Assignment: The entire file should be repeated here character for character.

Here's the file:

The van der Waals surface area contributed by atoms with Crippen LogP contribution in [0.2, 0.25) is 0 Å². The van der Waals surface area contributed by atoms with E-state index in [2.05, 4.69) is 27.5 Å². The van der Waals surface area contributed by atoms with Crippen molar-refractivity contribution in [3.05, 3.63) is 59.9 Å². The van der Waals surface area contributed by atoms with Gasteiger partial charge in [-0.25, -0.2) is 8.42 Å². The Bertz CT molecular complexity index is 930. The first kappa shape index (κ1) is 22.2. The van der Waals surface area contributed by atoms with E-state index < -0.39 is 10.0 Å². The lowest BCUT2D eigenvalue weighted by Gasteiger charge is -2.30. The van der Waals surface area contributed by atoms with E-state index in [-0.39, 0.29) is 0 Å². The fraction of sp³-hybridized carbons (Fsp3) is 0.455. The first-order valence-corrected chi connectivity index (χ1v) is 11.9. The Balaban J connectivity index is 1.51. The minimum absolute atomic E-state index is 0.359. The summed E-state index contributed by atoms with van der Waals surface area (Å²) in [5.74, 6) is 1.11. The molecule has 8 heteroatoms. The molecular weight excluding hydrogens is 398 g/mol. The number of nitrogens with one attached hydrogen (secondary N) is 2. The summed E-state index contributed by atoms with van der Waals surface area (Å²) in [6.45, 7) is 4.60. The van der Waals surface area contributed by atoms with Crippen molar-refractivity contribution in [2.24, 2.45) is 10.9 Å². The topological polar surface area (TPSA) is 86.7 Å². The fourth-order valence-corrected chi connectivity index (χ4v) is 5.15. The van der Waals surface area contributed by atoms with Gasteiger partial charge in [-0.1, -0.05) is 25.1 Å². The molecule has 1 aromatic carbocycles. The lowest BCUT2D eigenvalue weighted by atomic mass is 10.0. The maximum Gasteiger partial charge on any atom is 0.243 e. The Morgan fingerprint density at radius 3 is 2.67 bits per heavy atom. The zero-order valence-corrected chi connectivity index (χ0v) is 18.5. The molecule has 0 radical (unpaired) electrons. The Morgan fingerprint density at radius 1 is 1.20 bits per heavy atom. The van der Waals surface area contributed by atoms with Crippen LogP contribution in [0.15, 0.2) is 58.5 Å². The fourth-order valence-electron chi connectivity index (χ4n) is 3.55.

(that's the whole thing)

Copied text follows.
The van der Waals surface area contributed by atoms with Crippen LogP contribution in [0.2, 0.25) is 0 Å². The van der Waals surface area contributed by atoms with E-state index in [2.05, 4.69) is 27.5 Å². The van der Waals surface area contributed by atoms with Crippen molar-refractivity contribution in [3.05, 3.63) is 59.9 Å². The van der Waals surface area contributed by atoms with Gasteiger partial charge in [-0.25, -0.2) is 8.42 Å². The Bertz CT molecular complexity index is 930. The first kappa shape index (κ1) is 22.2. The van der Waals surface area contributed by atoms with E-state index < -0.39 is 10.0 Å². The lowest BCUT2D eigenvalue weighted by Gasteiger charge is -2.30. The van der Waals surface area contributed by atoms with E-state index in [-0.39, 0.29) is 0 Å². The fraction of sp³-hybridized carbons (Fsp3) is 0.455. The first-order valence-corrected chi connectivity index (χ1v) is 11.9. The Balaban J connectivity index is 1.51. The minimum absolute atomic E-state index is 0.359. The summed E-state index contributed by atoms with van der Waals surface area (Å²) in [5.74, 6) is 1.11. The molecule has 8 heteroatoms. The molecular weight excluding hydrogens is 398 g/mol. The number of nitrogens with one attached hydrogen (secondary N) is 2. The summed E-state index contributed by atoms with van der Waals surface area (Å²) in [6.45, 7) is 4.60. The van der Waals surface area contributed by atoms with Crippen molar-refractivity contribution in [2.24, 2.45) is 10.9 Å². The topological polar surface area (TPSA) is 86.7 Å². The fourth-order valence-corrected chi connectivity index (χ4v) is 5.15. The van der Waals surface area contributed by atoms with Gasteiger partial charge in [-0.1, -0.05) is 25.1 Å². The molecule has 1 aromatic carbocycles. The lowest BCUT2D eigenvalue weighted by atomic mass is 10.0. The maximum Gasteiger partial charge on any atom is 0.243 e. The Morgan fingerprint density at radius 3 is 2.67 bits per heavy atom. The zero-order valence-corrected chi connectivity index (χ0v) is 18.5. The molecule has 0 radical (unpaired) electrons. The Morgan fingerprint density at radius 1 is 1.20 bits per heavy atom. The van der Waals surface area contributed by atoms with Crippen LogP contribution in [0.15, 0.2) is 58.5 Å². The fourth-order valence-electron chi connectivity index (χ4n) is 3.55.